How Ruthie Ended the War: Chapter Four
A night in the gunshed.
This is an ongoing serialization of an unfinished novel I wrote and Carson illustrated in 2001. New chapters will be published every Friday at 10 a.m. Read: Chapter One, Chapter Two, and Chapter Three.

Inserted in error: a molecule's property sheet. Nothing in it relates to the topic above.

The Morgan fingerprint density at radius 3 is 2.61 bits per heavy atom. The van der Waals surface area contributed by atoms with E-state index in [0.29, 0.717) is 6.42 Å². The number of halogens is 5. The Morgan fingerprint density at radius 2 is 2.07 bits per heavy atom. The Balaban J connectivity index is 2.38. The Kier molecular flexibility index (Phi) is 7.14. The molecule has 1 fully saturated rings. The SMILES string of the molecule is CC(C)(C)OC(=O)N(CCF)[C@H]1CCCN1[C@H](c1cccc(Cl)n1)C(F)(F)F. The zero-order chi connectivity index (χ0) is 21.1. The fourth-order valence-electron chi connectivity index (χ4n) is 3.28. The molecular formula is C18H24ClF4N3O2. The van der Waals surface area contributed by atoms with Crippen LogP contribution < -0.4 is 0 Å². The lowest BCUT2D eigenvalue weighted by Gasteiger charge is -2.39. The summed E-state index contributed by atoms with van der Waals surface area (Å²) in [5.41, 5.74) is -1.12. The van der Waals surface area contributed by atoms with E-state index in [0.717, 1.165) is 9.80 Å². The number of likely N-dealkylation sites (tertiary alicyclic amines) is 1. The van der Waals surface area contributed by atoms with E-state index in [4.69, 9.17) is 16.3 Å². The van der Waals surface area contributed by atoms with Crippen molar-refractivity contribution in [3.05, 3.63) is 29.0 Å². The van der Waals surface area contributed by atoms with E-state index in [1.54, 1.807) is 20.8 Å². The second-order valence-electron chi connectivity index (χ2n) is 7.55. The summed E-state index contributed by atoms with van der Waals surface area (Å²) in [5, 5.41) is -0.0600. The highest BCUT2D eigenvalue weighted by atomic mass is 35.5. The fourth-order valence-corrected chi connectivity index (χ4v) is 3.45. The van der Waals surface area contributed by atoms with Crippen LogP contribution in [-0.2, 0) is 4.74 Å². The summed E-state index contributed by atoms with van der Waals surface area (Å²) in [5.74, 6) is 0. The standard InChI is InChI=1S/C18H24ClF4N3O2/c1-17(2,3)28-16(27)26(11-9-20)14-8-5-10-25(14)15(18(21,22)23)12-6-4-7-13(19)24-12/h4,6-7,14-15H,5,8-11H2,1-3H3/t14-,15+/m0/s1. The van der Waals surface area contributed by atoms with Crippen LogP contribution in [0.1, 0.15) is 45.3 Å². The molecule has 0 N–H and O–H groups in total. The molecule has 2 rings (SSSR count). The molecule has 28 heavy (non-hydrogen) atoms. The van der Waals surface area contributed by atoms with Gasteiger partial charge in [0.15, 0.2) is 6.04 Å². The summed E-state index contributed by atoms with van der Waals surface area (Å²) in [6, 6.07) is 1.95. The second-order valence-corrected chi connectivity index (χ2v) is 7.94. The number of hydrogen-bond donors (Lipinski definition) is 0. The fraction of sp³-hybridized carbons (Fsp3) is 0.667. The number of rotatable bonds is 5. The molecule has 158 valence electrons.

Though typically an inhospitable place, Ruthie, over time, had managed to make the gunshed into something of a cozy retreat for herself, and she no longer feared the penance that it served as a consequence for her infrequent disobediences. It still remained a stark and bitterly cold environment, its four walls barely supported by the ancient oaken roof beams that arched resplendently over the stone tiled floor. The harsh weather of those northern climes had bent yawning gaps between the wallboards, allowing free entrance to the stiff, chilling breezes that so commonly wandered the secluded landscape where the Baumbaums had, generations before, chosen to build their stately ancestral home. To the unaccustomed visitor, this odd, squat building would appear to be possibly the least hospitable bedroom on the globe, but to Ruthie, it had become a place of sweet respite from the stuffy affluence of her family’s winter home. Even the sound of the lock clicking from outside as Masha returned to the chateau had ceased to disturb Ruthie, serving only as yet another thing which distanced Ruthie from everything that was her father’s, everything that was strictly adult. Here in the gunshed, Ruthie was the queen of her own kingdom. Flintlock pistols and rifles lined the walls, dusty and cold from years of disuse, and in one of the corners sat a small, antiquated wood stove capable of moderately heating barely beyond the corner it occupied. It was here where Ruthie would set up her encampment of pillows and quilts which she had managed to amass during her first several sentences of exile.